What that meant for us was recording on trail visitor contacts like we already do but making sure we did so for 4 hour blocks each with a minimum of 5 weekdays and 5 weekends for each monitoring area selected. We also did campsite solitude monitoring where we would go to any occupied camping location and record how many other occupied sites where visible from it. For both on trail and campsite monitoring we were taking note of which of the 4 Wilderness Recreation Opportunity Spectrum zones we were in as there are different solitude expectations for each zone. For example one would expect to see a lot more people in the "Transition Zone" which are areas near trailheads than one would expect to see in the "Trailless Zone" which is the least used, where there are no managed system trails, and generally furtherest from trailheads. Alpine Lakes Area Wilderness Management Plan describes the "Transition Zone" as an area with "No more than 7 encounters per day with with other traveling groups....No more than 2 other camping parties visible from a campsite" compared to the "Trailless Zone" as an area " no more than one encounter per day between groups for 50 percent of the season and no more than two encounters per day during the remainder of the use season. No other camping party visible from a campsite." Our solitude data collection allows us to have definitive documentation of solitude in our Wilderness that we can compare with the management plan and will also allow us to track change over time when we collect again.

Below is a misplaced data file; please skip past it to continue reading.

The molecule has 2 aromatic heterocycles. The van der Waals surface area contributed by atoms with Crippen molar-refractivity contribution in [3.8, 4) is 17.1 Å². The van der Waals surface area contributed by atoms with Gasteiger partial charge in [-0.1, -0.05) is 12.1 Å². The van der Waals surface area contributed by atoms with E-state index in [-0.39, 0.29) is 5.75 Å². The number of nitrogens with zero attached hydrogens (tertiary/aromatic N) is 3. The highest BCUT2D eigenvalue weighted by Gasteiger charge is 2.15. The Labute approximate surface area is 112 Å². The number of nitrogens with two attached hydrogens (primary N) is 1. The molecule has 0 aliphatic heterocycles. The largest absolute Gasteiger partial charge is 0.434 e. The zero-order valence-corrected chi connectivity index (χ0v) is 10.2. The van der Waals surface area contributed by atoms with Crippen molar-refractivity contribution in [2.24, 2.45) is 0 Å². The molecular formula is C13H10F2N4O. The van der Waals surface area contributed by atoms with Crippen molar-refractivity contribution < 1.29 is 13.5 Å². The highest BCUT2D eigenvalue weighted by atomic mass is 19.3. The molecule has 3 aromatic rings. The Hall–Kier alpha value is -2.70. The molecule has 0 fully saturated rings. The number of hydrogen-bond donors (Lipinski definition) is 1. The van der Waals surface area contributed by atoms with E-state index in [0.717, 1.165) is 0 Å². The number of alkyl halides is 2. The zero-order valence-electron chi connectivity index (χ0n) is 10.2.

Wilderness Recreation Opportunity Spectrum Zones from the Alpine Lakes Area Management Plan

Saturday, June 8, 2019

Wilderness Stewardship Performance elements overview

“This island of Earth of ours is finite in resources, including wilderness- particularly wilderness. The dwindling worldwide reservoir of wild lands must be the concern of everyone, but especially of those of us who have been privileged to experience wildness, and thus learn its value to the individual human soul and to the spirit of mankind.” 
― David Brower